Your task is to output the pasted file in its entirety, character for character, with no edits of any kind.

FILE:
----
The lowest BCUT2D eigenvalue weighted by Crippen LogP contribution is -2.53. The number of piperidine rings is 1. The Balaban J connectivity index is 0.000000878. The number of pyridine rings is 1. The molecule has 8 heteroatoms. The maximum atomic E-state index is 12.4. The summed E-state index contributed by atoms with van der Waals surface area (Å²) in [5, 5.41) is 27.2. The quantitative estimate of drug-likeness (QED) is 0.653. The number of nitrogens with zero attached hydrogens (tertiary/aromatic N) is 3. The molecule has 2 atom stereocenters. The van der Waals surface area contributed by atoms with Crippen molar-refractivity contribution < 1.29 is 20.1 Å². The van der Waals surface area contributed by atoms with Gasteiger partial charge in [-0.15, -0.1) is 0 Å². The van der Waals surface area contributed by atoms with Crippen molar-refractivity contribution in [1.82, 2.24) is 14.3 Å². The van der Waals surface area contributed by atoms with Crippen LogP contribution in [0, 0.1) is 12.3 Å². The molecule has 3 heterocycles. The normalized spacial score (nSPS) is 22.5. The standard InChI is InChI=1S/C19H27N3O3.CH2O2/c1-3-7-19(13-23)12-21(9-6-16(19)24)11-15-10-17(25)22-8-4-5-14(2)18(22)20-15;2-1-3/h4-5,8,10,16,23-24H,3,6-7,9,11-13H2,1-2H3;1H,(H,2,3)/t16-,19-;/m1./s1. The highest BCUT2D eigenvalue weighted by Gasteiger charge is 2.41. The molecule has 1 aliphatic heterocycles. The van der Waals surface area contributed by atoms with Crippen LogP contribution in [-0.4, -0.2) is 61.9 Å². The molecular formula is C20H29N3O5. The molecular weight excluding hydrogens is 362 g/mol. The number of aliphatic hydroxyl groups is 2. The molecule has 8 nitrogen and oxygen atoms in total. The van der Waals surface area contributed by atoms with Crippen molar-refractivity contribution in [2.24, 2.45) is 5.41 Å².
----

The lowest BCUT2D eigenvalue weighted by Crippen LogP contribution is -2.53. The number of piperidine rings is 1. The Balaban J connectivity index is 0.000000878. The number of pyridine rings is 1. The molecule has 8 heteroatoms. The maximum atomic E-state index is 12.4. The summed E-state index contributed by atoms with van der Waals surface area (Å²) in [5, 5.41) is 27.2. The quantitative estimate of drug-likeness (QED) is 0.653. The number of nitrogens with zero attached hydrogens (tertiary/aromatic N) is 3. The molecule has 2 atom stereocenters. The van der Waals surface area contributed by atoms with Crippen molar-refractivity contribution < 1.29 is 20.1 Å². The van der Waals surface area contributed by atoms with Gasteiger partial charge in [-0.15, -0.1) is 0 Å². The van der Waals surface area contributed by atoms with Crippen molar-refractivity contribution in [1.82, 2.24) is 14.3 Å². The van der Waals surface area contributed by atoms with Crippen LogP contribution in [0, 0.1) is 12.3 Å². The molecule has 3 heterocycles. The normalized spacial score (nSPS) is 22.5. The standard InChI is InChI=1S/C19H27N3O3.CH2O2/c1-3-7-19(13-23)12-21(9-6-16(19)24)11-15-10-17(25)22-8-4-5-14(2)18(22)20-15;2-1-3/h4-5,8,10,16,23-24H,3,6-7,9,11-13H2,1-2H3;1H,(H,2,3)/t16-,19-;/m1./s1. The highest BCUT2D eigenvalue weighted by Gasteiger charge is 2.41. The molecule has 1 aliphatic heterocycles. The van der Waals surface area contributed by atoms with Crippen LogP contribution in [-0.4, -0.2) is 61.9 Å². The molecular formula is C20H29N3O5. The molecular weight excluding hydrogens is 362 g/mol. The number of aliphatic hydroxyl groups is 2. The molecule has 8 nitrogen and oxygen atoms in total. The van der Waals surface area contributed by atoms with Crippen molar-refractivity contribution in [2.24, 2.45) is 5.41 Å².